Screening: Después De Trujillo
Monday, February 13 at 6 p.m., Davis Auditorium
Después De Trujillo (After Trujillo) (2016) draws on media archives and filmmaking expertise to explore the connection between landscape and memory in the Dominican Republic. The documentary film, first shown in the the Dominican Republic last fall, probes the relationships between dictatorship, modern architecture and cultural memory. Narrated by Dominicans, this journey through modern monuments, memory gardens and contemporary ruins reveals landscapes where the ghost of the Trujillo regime lingers.
Directors Lisa Blackmore and Jorge Domínguez Dubuc will be present for a discussion after the screening.
Producer and director Lisa Blackmore is a postdoctoral researcher at the University of Zúrich and author of Spectacular Modernity: Dictatorship, Space and Visuality in Venezuela, 1948–1958 (University of Pittsburgh Press, 2017). Director, producer, cinematographer, and editor Jorge Domíngeuz Dubúc is a Venezuelan visual artist and documentary filmmaker with more than 15 years' experience in making and editing documentaries, and in animation.
This event is hosted by MDOCS, the Latin American Studies Program and the Department of World Languages and Literatures.
American Carnage: Why Trump Supporters Are Not Idiots
A conversation with photojournalist Chris Arnade
Thursday, February 16 at 6:30 p.m., Gannett Auditorium
Photojournalist Chris Arnade captures the often forgotten, misunderstood American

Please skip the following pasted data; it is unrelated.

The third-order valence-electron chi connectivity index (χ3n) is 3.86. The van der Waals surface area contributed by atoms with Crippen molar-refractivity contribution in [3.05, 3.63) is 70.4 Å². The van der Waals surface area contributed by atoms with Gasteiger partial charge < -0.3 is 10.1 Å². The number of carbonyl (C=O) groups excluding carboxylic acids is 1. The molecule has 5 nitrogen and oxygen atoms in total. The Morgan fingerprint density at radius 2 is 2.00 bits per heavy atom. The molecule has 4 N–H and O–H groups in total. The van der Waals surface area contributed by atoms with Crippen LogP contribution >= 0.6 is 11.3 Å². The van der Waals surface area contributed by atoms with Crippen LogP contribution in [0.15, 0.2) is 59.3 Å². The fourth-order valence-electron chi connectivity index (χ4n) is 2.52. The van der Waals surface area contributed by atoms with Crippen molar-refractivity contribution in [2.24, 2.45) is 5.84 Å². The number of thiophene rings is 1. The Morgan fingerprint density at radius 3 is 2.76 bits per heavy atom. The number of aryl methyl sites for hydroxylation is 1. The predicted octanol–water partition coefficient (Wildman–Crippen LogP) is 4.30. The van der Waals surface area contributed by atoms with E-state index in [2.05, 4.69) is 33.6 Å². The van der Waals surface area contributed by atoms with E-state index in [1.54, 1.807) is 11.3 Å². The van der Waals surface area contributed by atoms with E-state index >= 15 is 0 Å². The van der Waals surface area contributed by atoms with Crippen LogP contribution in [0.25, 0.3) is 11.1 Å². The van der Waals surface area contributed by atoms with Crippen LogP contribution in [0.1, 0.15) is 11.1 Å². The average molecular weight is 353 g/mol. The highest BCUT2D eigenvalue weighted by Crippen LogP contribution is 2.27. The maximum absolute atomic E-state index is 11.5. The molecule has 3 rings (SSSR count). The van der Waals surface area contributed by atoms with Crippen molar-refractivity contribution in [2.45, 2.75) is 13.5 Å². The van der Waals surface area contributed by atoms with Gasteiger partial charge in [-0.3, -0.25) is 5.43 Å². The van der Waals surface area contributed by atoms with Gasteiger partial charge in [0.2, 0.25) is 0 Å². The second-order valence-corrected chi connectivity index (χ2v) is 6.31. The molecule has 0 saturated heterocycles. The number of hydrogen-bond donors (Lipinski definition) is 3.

communities that litter the country and proved decisive for Donald Trump’s victory.
During the course of 2016, Arnade drove 57,821 miles back and forth across the country
trying to understand the root of Trump’s support. His conclusion: Many voters feel
years of angst over being forgotten and betrayed by the establishment, and it’s time
to start listening to them.
In his wide-ranging talk, Arnade will discuss reasons for a divided America. He worries about ever-present race issues, the education gap and failures to address addiction. Firmly opposed to Trump, this Ph.D. in physics and Wall Street trader of 20 years hopes to help his seething country embrace empathy.
Beyond his own projects, Arnade is a regular contributor to the Guardian and has been featured in the Wall Street Journal, Washington Post, Atlantic, Quartz and the Columbia Review of Journalism.
This event is hosted by The Skidmore News with support from MDOCS.
Bringing the Past into the Future
Speaker: Rachel Fidler, Los Angeles Museum of the Holocaust (LAMOTH)
Moderated by Dan Nathan (American studies)
Tuesday, February 21 at 6 p.m., ELM, Zankel Music Center
This may be the last decade in which a younger generation can directly connect with those who lived through the Holocaust. With Voices of History, the Los Angeles Museum of the Holocaust has set out to bring out the voices of Holocaust survivors through a young person's lens using the Holocaust as a source of motivation and activism. Survivors' inspirational and timeless stories can teach others the power of perseverance as well as the importance of protesting injustice. With Voices of History, teens and young adults are producing, with the support of the museum, compelling oral histories and short films that are inspired by these stories.